"It’s great to see community members giving back to the club and returning to take on coaching roles, and progress to achieve things they aspire to.”
Caitlin Flanagan is one of the sport coaches at the project and a former participant at the club. She said: "That Friday Thing is a great way of giving you experience of working with children of all ages to provide them with opportunities to try new sports.
"It is so rewarding when you begin to see the development of these children, whether it's improving in sport or gaining more confidence around their peers."
Putting community need first
Girvan and surrounding communities are affected by alcohol and drugs abuse and the club provides a welcome and safe space for 166 young people. Being rural also presents challenges with the lack of accessible public transport.
Previously, sports provision in the area came with a fee and as a result, numbers were low and engagement almost non-existent. Part of Connor's role is to look at external funding opportunities to ensure that this valuable community provision can continue to be accessible to all.
That Friday Thing is just one of many successful programmes run by the hub, whose Easter and summer school holiday activity caters to community members from P1 up to the age of 18, and this year more than 900 young people enjoyed a variety of sports taster sessions. The Girvan Park Run project has been set up to give local people the chance to walk, jog or run 5km every week.
A priority focus for the hub in 2018 is to grow the reach of the hub to local communities in outlying villages. Clubs have been established in Dailly and Barr as a starting point to this work, building on the success and interest generated by holiday pop-up sport sessions, breaking down barriers to participation.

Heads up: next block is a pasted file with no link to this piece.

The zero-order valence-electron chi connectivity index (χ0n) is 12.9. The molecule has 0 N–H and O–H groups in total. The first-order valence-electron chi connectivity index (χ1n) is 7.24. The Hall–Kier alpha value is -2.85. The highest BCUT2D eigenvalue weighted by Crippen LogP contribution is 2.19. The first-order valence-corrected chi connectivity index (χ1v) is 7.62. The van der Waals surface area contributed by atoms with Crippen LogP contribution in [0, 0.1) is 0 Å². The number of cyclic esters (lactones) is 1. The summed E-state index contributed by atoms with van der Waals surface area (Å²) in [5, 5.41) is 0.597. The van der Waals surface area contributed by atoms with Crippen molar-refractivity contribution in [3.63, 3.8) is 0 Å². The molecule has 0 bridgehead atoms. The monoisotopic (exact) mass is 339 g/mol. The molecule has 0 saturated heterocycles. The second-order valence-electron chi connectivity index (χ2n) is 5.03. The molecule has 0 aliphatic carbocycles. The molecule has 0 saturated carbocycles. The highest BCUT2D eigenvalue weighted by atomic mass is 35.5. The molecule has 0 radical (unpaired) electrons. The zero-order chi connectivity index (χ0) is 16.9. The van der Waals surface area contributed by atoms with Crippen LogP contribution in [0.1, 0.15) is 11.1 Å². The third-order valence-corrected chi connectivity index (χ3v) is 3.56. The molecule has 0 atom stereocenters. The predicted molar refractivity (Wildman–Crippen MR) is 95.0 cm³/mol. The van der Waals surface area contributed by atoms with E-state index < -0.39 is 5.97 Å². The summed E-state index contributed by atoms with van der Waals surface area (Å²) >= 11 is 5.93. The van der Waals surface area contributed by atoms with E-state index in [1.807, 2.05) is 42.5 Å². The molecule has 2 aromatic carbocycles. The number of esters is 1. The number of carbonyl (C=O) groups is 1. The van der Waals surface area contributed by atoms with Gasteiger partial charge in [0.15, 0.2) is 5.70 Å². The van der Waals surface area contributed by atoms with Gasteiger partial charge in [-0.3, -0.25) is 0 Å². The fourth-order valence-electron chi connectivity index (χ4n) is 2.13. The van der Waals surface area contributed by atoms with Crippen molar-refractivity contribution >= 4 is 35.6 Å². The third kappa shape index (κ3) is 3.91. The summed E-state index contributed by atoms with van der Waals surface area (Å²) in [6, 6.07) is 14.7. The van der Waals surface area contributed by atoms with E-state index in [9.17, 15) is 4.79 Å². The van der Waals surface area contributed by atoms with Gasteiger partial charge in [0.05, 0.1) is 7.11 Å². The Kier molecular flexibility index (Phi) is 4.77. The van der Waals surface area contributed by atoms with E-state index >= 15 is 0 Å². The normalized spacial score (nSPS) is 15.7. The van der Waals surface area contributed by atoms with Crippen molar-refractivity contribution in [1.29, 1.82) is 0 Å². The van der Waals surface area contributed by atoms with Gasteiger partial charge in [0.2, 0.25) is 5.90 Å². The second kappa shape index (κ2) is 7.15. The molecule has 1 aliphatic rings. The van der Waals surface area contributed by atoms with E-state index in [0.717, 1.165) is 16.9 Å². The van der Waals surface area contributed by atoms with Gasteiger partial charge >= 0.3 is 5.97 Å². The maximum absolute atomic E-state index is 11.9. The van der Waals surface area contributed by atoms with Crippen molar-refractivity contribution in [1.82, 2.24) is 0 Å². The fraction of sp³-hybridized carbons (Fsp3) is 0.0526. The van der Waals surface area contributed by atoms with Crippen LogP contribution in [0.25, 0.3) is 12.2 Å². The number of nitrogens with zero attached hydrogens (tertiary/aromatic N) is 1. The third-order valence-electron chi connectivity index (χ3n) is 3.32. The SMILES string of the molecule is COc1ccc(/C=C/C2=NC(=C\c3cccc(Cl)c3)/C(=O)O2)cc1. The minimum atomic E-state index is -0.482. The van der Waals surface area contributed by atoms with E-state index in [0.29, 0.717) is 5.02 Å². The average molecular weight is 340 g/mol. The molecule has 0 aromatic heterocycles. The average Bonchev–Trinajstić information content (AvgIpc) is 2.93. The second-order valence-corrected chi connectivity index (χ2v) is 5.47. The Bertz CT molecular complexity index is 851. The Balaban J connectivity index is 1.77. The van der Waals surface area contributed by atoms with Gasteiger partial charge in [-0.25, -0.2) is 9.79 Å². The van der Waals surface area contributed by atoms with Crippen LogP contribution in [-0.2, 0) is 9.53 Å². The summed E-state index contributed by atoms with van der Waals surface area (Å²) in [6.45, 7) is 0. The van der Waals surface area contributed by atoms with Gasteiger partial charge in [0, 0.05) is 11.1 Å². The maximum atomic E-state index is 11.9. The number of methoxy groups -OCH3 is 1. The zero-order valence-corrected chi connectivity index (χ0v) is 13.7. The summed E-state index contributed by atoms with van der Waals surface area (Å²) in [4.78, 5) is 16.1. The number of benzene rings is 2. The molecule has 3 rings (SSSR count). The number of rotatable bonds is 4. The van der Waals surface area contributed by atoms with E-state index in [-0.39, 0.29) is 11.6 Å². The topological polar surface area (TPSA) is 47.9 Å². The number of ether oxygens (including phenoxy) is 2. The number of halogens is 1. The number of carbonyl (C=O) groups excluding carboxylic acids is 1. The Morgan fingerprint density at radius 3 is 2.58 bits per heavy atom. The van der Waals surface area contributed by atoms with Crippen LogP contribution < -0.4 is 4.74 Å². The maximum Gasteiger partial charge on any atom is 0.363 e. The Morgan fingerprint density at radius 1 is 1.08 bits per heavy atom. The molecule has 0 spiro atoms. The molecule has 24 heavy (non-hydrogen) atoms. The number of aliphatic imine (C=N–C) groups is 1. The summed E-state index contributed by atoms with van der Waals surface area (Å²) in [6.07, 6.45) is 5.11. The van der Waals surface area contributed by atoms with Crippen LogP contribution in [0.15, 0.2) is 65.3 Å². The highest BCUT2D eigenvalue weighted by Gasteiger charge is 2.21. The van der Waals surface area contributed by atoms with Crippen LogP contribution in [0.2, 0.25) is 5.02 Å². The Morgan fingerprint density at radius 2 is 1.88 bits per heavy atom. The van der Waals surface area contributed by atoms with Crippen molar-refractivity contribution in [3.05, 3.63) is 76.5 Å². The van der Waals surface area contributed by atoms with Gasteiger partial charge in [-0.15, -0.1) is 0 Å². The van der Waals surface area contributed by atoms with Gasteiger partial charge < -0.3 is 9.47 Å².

Connor and the team have plans to deliver sport sessions in the most deprived areas of the community on a weekly basis, addressing issues of physical inactivity and providing health and wellbeing knowledge through family workshops. Parklives is a partnership with Street Games which makes use of local green/outdoor spaces.
Also in the making is an employability programme that will help local young people become more attractive to potential employers. The programme has been designed following consultation with the the local leisure centre and South Ayrshire’s employability and skills team, and will involve training young people to work in a leisure centre and providing them with the skills they would need to get a job in the industry.
Young community members will also soon have the opportunity to become part of the Girvan Community Sport Academy, which will offer training and mentoring through shadowing qualified coaches and youth workers to be able to deliver sessions throughout the South Carrick Community - specifically in the outlying villages.
Find out more
Community sport hubs are National Lottery-funded. One of sportscotland's key programmes, hubs contribute to legacy and support local sport clubs to play their part in a world class sporting system.